Over on the back panel we find connections for a speaker‑level input from a tube amp (solid‑state amps are not advised), and a post‑attenuator output to a guitar speaker. A three‑way impedance switch allows the OX to present a 4, 8 or 16 Ω load, which should keep most amps happy. If you accidentally power up an amp without remembering to switch the OX on first, there’s a 16Ω ‘safety load’ that will take care of things while you figure out what you’ve done. It’ll also keep everything safe if you switch off the OX, or it loses power while an amp is connected. A pair of balanced/unbalanced quarter‑inch jack line outputs is where the speaker‑emulated signal and effects appear — the actual speaker output is unaffected — and there are also S/PDIF (RCA and optical) digital outputs, three USB ports and a footswitch connection. The USBs at present do nothing more than provide a route to software updates, but obviously hint at plans for future expansion, as does the presently ‘inactive’ footswitch socket. Actually, the footswitch does do something: connecting a simple make/break switch causes it to temporarily capture and replay a bit of input signal like a looper, which you can then use to audition cab and mic setups without having to keep playing. This seems to be undocumented, and I don’t know if it will survive the footswitch getting a proper function in future, but it’s actually quite useful!
The reactive dummy load/attenuator seemed like a good place to start testing. After all, the amplified life of the signal starts at the amp; if the amp isn’t behaving normally your chances of creating a convincing speaker emulation are inherently compromised. Dummy loads on most older attenuators tend to be purely resistive, which means their impedance is constant regardless of the frequency of the input signal. This is unlike a real speaker, which will always exhibit a significant amount of ‘reactance’ (variation of impedance with frequency). For an amp to sound and feel like it does when it is driving a speaker, its output stage has to be seeing something that closely resembles the impedance curve of a real speaker. The OX’s attenuator is a real gem, as far as I’m concerned. I felt no desire to start tweaking tone control settings on the amp as I went down the attenuation ranges, and that’s the biggest clue that the OX is keeping the amp happily convinced that it is driving a normal speaker at all settings. It sounds like there is a small amount of ‘voicing’ going on at lower output levels — I confirmed this by recording the low‑level signal and boosting it to the loudness of a recording of the minimally attenuated signal — but it is not at all extreme, and I think it is probably beneficial overall. It seems to give the quietest setting some girth, without which many might perhaps find it unusable. A couple of my amps were more affected by the attenuator than the rest, being a little darker at the highest attenuation setting, but not to the point where I wasn’t happy to use them.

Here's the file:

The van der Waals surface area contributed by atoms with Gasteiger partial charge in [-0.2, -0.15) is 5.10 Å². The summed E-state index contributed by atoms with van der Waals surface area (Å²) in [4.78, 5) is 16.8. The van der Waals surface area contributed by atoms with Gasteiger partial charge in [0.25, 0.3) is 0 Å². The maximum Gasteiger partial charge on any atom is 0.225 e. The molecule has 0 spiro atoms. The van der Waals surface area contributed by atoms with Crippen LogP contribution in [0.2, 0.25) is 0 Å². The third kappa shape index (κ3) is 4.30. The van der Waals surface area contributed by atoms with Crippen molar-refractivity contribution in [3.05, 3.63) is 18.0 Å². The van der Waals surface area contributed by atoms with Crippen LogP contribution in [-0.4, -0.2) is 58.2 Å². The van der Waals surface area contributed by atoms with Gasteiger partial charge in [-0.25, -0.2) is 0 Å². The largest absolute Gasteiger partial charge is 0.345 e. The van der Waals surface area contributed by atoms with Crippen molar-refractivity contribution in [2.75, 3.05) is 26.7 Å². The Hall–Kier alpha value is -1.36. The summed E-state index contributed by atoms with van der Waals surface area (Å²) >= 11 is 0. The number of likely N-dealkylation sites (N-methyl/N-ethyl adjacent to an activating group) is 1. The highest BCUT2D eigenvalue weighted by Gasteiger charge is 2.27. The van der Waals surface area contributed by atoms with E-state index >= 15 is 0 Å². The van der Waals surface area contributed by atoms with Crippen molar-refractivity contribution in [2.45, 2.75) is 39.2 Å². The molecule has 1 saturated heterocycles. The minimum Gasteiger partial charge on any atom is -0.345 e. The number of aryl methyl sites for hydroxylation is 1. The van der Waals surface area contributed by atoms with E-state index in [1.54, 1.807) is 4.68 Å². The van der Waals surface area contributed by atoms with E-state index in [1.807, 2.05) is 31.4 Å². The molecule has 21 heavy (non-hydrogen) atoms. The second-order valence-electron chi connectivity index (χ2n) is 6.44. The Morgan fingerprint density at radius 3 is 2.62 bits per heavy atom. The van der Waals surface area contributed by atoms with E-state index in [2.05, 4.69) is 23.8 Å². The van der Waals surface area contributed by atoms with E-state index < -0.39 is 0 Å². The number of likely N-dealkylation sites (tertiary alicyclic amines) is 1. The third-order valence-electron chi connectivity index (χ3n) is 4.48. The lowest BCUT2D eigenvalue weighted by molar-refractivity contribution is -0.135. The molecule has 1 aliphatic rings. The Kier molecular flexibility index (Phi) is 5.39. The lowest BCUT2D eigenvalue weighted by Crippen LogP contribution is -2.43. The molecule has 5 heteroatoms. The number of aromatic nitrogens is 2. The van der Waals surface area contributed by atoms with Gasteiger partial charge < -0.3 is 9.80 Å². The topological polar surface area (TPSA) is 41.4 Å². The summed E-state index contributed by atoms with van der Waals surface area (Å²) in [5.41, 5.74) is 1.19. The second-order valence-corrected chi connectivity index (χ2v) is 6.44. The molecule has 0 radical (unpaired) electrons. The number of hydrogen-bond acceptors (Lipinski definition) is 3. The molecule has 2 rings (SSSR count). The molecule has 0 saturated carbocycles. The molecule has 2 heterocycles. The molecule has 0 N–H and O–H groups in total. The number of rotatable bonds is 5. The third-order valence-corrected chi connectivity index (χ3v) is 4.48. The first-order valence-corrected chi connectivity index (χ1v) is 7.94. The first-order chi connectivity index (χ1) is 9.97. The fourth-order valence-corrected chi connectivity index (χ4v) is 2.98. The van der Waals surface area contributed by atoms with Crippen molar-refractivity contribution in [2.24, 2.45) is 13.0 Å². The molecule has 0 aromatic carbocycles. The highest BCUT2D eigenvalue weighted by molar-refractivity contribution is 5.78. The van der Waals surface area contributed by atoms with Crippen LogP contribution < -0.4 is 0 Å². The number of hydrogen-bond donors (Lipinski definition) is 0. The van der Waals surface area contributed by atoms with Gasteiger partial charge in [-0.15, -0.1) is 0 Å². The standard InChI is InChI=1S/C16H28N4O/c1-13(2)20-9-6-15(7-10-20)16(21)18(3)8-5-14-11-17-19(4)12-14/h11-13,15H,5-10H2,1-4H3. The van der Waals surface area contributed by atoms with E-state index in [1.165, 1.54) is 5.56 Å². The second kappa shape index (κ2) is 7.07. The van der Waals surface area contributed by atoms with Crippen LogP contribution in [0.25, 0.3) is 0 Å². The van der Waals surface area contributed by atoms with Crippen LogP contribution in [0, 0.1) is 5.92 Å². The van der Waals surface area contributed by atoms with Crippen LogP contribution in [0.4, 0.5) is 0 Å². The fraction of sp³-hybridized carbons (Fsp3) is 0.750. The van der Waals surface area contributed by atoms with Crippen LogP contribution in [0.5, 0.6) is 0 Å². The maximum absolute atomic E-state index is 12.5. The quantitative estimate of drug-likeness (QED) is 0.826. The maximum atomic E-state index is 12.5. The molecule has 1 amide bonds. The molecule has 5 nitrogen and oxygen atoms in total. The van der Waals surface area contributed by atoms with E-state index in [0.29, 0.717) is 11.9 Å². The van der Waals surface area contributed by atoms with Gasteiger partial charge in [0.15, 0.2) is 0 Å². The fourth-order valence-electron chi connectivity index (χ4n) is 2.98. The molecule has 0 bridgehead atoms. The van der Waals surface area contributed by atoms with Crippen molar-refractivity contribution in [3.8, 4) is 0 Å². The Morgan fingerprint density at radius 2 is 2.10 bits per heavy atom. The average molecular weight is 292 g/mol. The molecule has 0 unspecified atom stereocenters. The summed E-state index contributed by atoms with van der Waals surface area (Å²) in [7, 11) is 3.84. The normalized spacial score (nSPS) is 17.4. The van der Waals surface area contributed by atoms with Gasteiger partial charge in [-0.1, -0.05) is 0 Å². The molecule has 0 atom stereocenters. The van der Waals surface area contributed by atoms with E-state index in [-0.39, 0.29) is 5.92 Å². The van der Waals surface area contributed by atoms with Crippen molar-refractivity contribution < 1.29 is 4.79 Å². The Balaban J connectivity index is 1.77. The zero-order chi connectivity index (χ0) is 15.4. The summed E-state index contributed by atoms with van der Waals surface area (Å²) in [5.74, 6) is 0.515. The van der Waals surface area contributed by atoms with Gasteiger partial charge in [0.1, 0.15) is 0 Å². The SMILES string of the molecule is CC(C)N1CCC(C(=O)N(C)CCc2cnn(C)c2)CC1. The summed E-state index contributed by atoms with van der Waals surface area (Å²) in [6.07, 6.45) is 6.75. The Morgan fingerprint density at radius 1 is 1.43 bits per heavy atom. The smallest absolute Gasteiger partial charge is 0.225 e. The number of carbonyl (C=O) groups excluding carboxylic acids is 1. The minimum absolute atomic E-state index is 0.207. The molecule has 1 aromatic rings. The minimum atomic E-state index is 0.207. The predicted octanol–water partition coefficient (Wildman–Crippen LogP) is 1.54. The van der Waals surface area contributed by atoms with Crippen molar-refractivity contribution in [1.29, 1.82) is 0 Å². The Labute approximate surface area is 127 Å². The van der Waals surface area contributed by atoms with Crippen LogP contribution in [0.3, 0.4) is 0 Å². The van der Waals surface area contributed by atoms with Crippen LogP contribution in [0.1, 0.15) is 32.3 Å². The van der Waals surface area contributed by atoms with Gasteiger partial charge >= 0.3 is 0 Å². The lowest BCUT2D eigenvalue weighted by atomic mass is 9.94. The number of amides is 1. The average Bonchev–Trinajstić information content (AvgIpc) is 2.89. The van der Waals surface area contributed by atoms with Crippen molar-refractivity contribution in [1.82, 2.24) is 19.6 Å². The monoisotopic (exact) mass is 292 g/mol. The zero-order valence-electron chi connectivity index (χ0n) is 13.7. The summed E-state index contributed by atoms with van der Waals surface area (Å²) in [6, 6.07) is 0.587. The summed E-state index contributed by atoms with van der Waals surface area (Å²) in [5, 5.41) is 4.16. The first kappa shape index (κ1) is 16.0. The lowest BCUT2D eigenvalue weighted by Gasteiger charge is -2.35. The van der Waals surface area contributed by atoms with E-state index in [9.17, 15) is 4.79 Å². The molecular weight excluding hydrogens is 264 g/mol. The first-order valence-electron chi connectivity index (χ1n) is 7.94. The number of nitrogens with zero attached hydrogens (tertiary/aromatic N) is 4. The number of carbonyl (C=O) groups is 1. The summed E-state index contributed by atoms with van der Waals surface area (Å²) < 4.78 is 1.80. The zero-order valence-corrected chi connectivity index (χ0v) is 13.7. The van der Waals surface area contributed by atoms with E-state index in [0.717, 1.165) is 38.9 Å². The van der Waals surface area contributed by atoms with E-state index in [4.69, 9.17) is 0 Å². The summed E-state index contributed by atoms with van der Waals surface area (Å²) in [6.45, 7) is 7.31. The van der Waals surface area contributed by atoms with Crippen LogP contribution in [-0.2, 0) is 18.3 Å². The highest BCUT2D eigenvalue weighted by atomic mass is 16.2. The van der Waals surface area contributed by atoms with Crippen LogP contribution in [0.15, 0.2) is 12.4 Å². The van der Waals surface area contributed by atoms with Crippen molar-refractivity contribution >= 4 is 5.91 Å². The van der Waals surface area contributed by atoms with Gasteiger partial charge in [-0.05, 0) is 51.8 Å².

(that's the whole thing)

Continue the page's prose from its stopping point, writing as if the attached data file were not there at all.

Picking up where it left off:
The attenuation settings are stepped. To my ears and in my applications, they are entirely logical increments, but I suspect that, particularly in a live context, some might wish for finer increments at the top of the scale. Of course, most people’s ideal would be a fully variable pot, but that’s not an easy thing to achieve in an attenuator without compromising something else, such as the total range of attenuation available. These increments work for me — for recording, the speaker is off, and for stage, one‑notch‑down is just right for a pair of 6V6s into a single 12.
So far, we’ve been all analogue, all hardware — all ‘real’ if you like. Connecting the two analogue line outs and firing up the app takes us into the OX’s parallel digital world. The app is exclusive to Apple operating systems, being available for iPads (iOS 11) or Mac OS (Sierra onwards) desktops. I’m tempted to say “at the moment”, but there is seemingly nothing to be had from UA on this, so I won’t speculate. If I were a confirmed ‘non‑Apple user’, I’d be disappointed in that situation. That said, one of the factory rigs that the OX ships with so perfectly fitted my tastes that I could still have made great use of this without ever firing up the app, so maybe Android and Windows guys should still check it out.
The app interface (see the ‘Wi‑Fi & The App’ box) shows you a graphic of your chosen cabinet and mic setup in a nice‑looking studio live room, with a small mixer in the lower half of the screen. The three mic channels — two close mics and one room mic — feed a stereo master fader, with each mic channel having mute, solo and hi‑pass filter switches, a pan pot, plus the ability to insert an EQ. The master channel sums all three sources and offers four‑band EQ, a lovely 1176 compressor emulation, a sweet‑sounding vintage plate reverb algorithm, and a versatile stereo digital delay with filters and modulation. Each processor opens into a UA‑style, graphic‑heavy, detailed editor. The mix controls on both reverb and delay could be better scaled to give a bit more resolution in the normal working ranges, I feel. One for a software update, maybe.